The importance of play

The importance of play

“And the streets of the city shall be full of boys and girls playing in its streets.” Zechariah 8:5

Play is an activity engaged in for enjoyment and recreation. Children have an innate ability to engage with their environment through play. It is this process of play that allows children to use their creativity in developing their imagination, emotional, physical and mental strength, increased confidence and resilience, as well as a mastery of their world and can even as an aid in coping and healing from trauma.

My three boys take great delight in playing at all times of the day. Today it was creating giant mountains with intricate tunnel systems in our sand pit. Later I watched them jump on the trampoline as high as possible when my 4 year old called out, “Mum, can you come on the tramp with us?”

So often I am busy rushing through a to do list and dismiss these invitations to play. But it is these moments of connection through play that allow us to bond with our children and share an experience of joy and delight with them.

The shrieks of laughter and contentment as I double bounce small bodies or help reinforce a sand tunnel are moments that I want to be present in and make a priority in the busyness of life. It is in these precious moments that we meet a deep need within our children; to show them that they are worth spending time with, that the things they value are important and that ultimately they are loved.

 “I was his delight day by day, playing before him all the while, playing on the surface of his earth; and I found delight in the sons of men. (Prov 8:30-31)

God takes great delight in His creation, especially His human creations, as is evidenced in the above passage from Proverbs where he shares this “delight in the sons of men” with Lady Wisdom.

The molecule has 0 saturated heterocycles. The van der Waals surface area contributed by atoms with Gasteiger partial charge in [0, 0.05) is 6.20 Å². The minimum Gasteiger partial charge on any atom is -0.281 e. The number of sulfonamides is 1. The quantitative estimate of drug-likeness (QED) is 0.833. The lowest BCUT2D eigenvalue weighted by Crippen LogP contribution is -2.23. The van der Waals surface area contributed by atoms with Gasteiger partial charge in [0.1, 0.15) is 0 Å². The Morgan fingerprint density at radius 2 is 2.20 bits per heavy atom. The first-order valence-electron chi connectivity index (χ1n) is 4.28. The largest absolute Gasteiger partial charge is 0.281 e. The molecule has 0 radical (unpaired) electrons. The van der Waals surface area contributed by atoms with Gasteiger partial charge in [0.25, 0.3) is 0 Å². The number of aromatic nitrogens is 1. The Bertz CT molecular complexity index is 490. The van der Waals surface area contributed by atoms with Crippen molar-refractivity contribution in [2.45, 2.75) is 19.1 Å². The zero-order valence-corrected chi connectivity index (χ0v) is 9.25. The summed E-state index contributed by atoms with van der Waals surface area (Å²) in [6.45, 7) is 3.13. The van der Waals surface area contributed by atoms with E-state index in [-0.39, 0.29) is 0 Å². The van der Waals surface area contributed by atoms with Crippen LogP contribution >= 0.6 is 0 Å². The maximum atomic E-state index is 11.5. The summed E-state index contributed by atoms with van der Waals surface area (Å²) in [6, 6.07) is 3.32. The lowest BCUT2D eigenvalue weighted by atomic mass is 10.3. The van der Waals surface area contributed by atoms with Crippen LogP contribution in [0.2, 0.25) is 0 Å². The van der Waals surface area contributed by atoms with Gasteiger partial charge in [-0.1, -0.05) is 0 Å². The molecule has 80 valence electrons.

God shows many times through scripture the playfulness of His nature. Here are just a few examples: the donkey speaking up to correct Balaam (Numbers 22-24), God’s playful rebuke of Abraham and Sarah’s mutual doubt when he revealed their son would be named Isaac meaning ‘laughter’ (Genesis 18) and in John 21:1-12 Jesus aided His friends in fishing and then cooked them breakfast on the beach, a humane and playful way for Jesus to interact with His friends.

 I know that when I engage with God there are moments of serious contemplative revelation and there are also moments of wonder and awe tinged with a deep sense of joy and delight – it is in the moments of joy that I truly feel God’s love on a level that goes beyond simple study.

I help my kids connect with God’s joy and wonder in very simple ways; discovering His creation and having pointed conversations about it, autumn leaves, sunsets, stars in the sky, etc.

We sing songs in the car, close our eyes and ask God to speak to us or show us a picture He has for us, we then share what God revealed. An example of this recently was my 6 year old asking to listen to the song ‘Way Maker’ – he closed his eyes through the whole song and when it finished he opened them and shared with everyone in the car about the amazing colours that God had showed him and what we all thought God could be saying to him through these colours.

Play is important in our children’s development on all levels and is a great way for them and us to take part in joyfulness as well as delight in God’s creation and who he created each of us to be.

I encourage you to meet the deep need within your child for connection and love; play with them, take delight in the things of God with them and find joy through playfulness with your family.

Jesus said, “Let the little children come to me, and do not hinder them, for the kingdom of heaven belongs to such as these.” Matthew 19:14